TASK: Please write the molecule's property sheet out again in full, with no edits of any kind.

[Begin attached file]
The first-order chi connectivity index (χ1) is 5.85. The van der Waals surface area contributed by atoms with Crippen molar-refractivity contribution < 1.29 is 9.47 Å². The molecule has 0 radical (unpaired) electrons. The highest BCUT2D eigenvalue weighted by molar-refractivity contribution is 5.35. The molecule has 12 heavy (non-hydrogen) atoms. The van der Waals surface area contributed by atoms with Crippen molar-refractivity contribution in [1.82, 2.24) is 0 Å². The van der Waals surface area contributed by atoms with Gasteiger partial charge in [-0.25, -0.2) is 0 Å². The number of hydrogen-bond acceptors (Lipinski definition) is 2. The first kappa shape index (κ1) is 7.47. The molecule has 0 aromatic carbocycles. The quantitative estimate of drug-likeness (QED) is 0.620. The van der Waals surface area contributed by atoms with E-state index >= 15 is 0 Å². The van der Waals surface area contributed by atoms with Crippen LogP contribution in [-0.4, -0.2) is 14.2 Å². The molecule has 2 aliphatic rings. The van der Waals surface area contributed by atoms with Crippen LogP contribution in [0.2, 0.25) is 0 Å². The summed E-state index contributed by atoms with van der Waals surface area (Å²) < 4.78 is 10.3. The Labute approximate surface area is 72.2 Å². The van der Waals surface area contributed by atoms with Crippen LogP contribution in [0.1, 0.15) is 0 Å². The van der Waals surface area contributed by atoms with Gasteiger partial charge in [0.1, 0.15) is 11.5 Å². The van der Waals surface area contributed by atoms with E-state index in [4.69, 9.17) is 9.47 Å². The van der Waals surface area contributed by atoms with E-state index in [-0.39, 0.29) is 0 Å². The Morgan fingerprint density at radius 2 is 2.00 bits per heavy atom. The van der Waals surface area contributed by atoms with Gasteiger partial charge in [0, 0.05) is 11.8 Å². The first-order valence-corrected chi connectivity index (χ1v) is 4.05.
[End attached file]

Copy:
The first-order chi connectivity index (χ1) is 5.85. The van der Waals surface area contributed by atoms with Crippen molar-refractivity contribution < 1.29 is 9.47 Å². The molecule has 0 radical (unpaired) electrons. The highest BCUT2D eigenvalue weighted by molar-refractivity contribution is 5.35. The molecule has 12 heavy (non-hydrogen) atoms. The van der Waals surface area contributed by atoms with Crippen molar-refractivity contribution in [1.82, 2.24) is 0 Å². The van der Waals surface area contributed by atoms with Gasteiger partial charge in [-0.25, -0.2) is 0 Å². The number of hydrogen-bond acceptors (Lipinski definition) is 2. The first kappa shape index (κ1) is 7.47. The molecule has 0 aromatic carbocycles. The quantitative estimate of drug-likeness (QED) is 0.620. The van der Waals surface area contributed by atoms with E-state index >= 15 is 0 Å². The van der Waals surface area contributed by atoms with Crippen LogP contribution in [-0.4, -0.2) is 14.2 Å². The molecule has 2 aliphatic rings. The van der Waals surface area contributed by atoms with Crippen LogP contribution in [0.2, 0.25) is 0 Å². The summed E-state index contributed by atoms with van der Waals surface area (Å²) < 4.78 is 10.3. The Labute approximate surface area is 72.2 Å². The van der Waals surface area contributed by atoms with Crippen LogP contribution in [0.1, 0.15) is 0 Å². The van der Waals surface area contributed by atoms with Gasteiger partial charge in [0.1, 0.15) is 11.5 Å². The van der Waals surface area contributed by atoms with E-state index in [4.69, 9.17) is 9.47 Å². The van der Waals surface area contributed by atoms with E-state index in [-0.39, 0.29) is 0 Å². The Morgan fingerprint density at radius 2 is 2.00 bits per heavy atom. The van der Waals surface area contributed by atoms with Gasteiger partial charge in [0, 0.05) is 11.8 Å². The first-order valence-corrected chi connectivity index (χ1v) is 4.05.